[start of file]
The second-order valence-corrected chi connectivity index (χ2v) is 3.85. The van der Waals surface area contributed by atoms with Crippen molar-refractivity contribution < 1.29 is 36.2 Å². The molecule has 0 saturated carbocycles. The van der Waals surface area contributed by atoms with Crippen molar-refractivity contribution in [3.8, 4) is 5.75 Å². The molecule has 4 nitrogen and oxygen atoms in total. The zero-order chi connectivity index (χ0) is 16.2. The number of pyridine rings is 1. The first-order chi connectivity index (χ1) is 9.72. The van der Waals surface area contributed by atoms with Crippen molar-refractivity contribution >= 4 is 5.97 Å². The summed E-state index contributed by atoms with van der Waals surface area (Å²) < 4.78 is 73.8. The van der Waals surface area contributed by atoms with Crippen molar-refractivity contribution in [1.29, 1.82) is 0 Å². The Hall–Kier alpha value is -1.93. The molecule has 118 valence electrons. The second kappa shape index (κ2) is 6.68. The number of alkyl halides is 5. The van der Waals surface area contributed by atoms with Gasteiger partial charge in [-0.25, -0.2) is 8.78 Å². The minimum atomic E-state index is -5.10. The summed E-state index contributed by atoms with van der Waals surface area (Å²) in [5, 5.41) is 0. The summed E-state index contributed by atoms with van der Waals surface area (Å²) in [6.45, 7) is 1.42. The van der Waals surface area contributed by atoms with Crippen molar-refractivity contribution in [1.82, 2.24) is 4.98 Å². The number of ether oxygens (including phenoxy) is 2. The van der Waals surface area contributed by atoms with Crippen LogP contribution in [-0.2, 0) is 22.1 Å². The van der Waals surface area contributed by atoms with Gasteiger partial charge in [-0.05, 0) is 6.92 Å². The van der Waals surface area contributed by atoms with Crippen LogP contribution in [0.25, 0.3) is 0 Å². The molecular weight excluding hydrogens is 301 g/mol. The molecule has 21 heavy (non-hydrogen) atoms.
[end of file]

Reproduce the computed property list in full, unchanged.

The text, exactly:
The second-order valence-corrected chi connectivity index (χ2v) is 3.85. The van der Waals surface area contributed by atoms with Crippen molar-refractivity contribution < 1.29 is 36.2 Å². The molecule has 0 saturated carbocycles. The van der Waals surface area contributed by atoms with Crippen molar-refractivity contribution in [3.8, 4) is 5.75 Å². The molecule has 4 nitrogen and oxygen atoms in total. The zero-order chi connectivity index (χ0) is 16.2. The number of pyridine rings is 1. The first-order chi connectivity index (χ1) is 9.72. The van der Waals surface area contributed by atoms with Crippen molar-refractivity contribution >= 4 is 5.97 Å². The summed E-state index contributed by atoms with van der Waals surface area (Å²) < 4.78 is 73.8. The van der Waals surface area contributed by atoms with Crippen molar-refractivity contribution in [1.29, 1.82) is 0 Å². The Hall–Kier alpha value is -1.93. The molecule has 118 valence electrons. The second kappa shape index (κ2) is 6.68. The number of alkyl halides is 5. The van der Waals surface area contributed by atoms with Gasteiger partial charge in [-0.25, -0.2) is 8.78 Å². The minimum atomic E-state index is -5.10. The summed E-state index contributed by atoms with van der Waals surface area (Å²) in [5, 5.41) is 0. The summed E-state index contributed by atoms with van der Waals surface area (Å²) in [6.45, 7) is 1.42. The van der Waals surface area contributed by atoms with Crippen molar-refractivity contribution in [1.82, 2.24) is 4.98 Å². The number of ether oxygens (including phenoxy) is 2. The van der Waals surface area contributed by atoms with Crippen LogP contribution in [-0.2, 0) is 22.1 Å². The van der Waals surface area contributed by atoms with Gasteiger partial charge in [-0.05, 0) is 6.92 Å². The van der Waals surface area contributed by atoms with Crippen LogP contribution in [0.25, 0.3) is 0 Å². The molecular weight excluding hydrogens is 301 g/mol. The molecule has 21 heavy (non-hydrogen) atoms.